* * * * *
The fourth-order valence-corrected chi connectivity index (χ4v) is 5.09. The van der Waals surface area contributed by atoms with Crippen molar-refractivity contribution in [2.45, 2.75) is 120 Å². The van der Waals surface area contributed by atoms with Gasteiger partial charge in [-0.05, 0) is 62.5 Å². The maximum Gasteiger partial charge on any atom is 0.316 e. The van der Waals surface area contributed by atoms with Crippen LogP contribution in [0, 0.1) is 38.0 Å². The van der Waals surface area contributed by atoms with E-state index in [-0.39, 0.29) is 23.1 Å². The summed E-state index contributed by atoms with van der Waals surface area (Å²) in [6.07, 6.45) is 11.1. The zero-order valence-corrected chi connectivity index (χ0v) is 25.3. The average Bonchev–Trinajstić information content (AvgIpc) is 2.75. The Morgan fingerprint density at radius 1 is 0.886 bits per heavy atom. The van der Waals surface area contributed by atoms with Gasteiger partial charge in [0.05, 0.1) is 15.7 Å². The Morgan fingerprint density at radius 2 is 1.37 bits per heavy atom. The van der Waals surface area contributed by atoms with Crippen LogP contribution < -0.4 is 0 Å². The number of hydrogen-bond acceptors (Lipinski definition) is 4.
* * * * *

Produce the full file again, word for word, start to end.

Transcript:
The fourth-order valence-corrected chi connectivity index (χ4v) is 5.09. The van der Waals surface area contributed by atoms with Crippen molar-refractivity contribution in [2.45, 2.75) is 120 Å². The van der Waals surface area contributed by atoms with Gasteiger partial charge in [-0.05, 0) is 62.5 Å². The maximum Gasteiger partial charge on any atom is 0.316 e. The van der Waals surface area contributed by atoms with Crippen LogP contribution in [0, 0.1) is 38.0 Å². The van der Waals surface area contributed by atoms with E-state index in [-0.39, 0.29) is 23.1 Å². The summed E-state index contributed by atoms with van der Waals surface area (Å²) in [6.07, 6.45) is 11.1. The zero-order valence-corrected chi connectivity index (χ0v) is 25.3. The average Bonchev–Trinajstić information content (AvgIpc) is 2.75. The Morgan fingerprint density at radius 1 is 0.886 bits per heavy atom. The van der Waals surface area contributed by atoms with Gasteiger partial charge in [0.05, 0.1) is 15.7 Å². The Morgan fingerprint density at radius 2 is 1.37 bits per heavy atom. The van der Waals surface area contributed by atoms with Crippen LogP contribution < -0.4 is 0 Å². The number of hydrogen-bond acceptors (Lipinski definition) is 4.